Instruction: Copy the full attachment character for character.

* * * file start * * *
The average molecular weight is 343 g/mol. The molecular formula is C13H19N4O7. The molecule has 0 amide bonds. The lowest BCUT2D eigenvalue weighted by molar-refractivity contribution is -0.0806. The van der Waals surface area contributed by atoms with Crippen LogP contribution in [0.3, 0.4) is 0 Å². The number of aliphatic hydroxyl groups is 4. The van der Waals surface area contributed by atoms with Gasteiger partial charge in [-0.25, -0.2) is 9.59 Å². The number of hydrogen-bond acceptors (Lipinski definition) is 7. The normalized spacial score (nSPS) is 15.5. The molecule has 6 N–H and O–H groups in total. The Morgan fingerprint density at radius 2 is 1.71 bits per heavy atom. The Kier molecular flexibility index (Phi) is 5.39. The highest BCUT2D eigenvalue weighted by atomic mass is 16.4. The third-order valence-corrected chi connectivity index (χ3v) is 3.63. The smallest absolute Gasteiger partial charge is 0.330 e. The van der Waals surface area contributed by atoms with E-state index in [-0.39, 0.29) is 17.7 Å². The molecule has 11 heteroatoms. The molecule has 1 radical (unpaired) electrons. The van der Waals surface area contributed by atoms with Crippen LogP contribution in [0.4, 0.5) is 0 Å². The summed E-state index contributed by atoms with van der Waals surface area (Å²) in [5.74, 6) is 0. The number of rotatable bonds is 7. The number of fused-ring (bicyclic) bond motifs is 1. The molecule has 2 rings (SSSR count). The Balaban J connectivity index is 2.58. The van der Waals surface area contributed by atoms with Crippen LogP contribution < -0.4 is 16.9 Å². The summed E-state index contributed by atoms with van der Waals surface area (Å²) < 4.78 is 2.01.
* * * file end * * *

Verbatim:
The average molecular weight is 343 g/mol. The molecular formula is C13H19N4O7. The molecule has 0 amide bonds. The lowest BCUT2D eigenvalue weighted by molar-refractivity contribution is -0.0806. The van der Waals surface area contributed by atoms with Crippen LogP contribution in [0.3, 0.4) is 0 Å². The number of aliphatic hydroxyl groups is 4. The van der Waals surface area contributed by atoms with Gasteiger partial charge in [-0.25, -0.2) is 9.59 Å². The number of hydrogen-bond acceptors (Lipinski definition) is 7. The normalized spacial score (nSPS) is 15.5. The molecule has 6 N–H and O–H groups in total. The Morgan fingerprint density at radius 2 is 1.71 bits per heavy atom. The Kier molecular flexibility index (Phi) is 5.39. The highest BCUT2D eigenvalue weighted by atomic mass is 16.4. The third-order valence-corrected chi connectivity index (χ3v) is 3.63. The smallest absolute Gasteiger partial charge is 0.330 e. The van der Waals surface area contributed by atoms with E-state index in [-0.39, 0.29) is 17.7 Å². The molecule has 11 heteroatoms. The molecule has 1 radical (unpaired) electrons. The van der Waals surface area contributed by atoms with Crippen LogP contribution in [0.4, 0.5) is 0 Å². The summed E-state index contributed by atoms with van der Waals surface area (Å²) in [5.74, 6) is 0. The number of rotatable bonds is 7. The number of fused-ring (bicyclic) bond motifs is 1. The molecule has 2 rings (SSSR count). The Balaban J connectivity index is 2.58. The van der Waals surface area contributed by atoms with Crippen LogP contribution < -0.4 is 16.9 Å². The summed E-state index contributed by atoms with van der Waals surface area (Å²) < 4.78 is 2.01.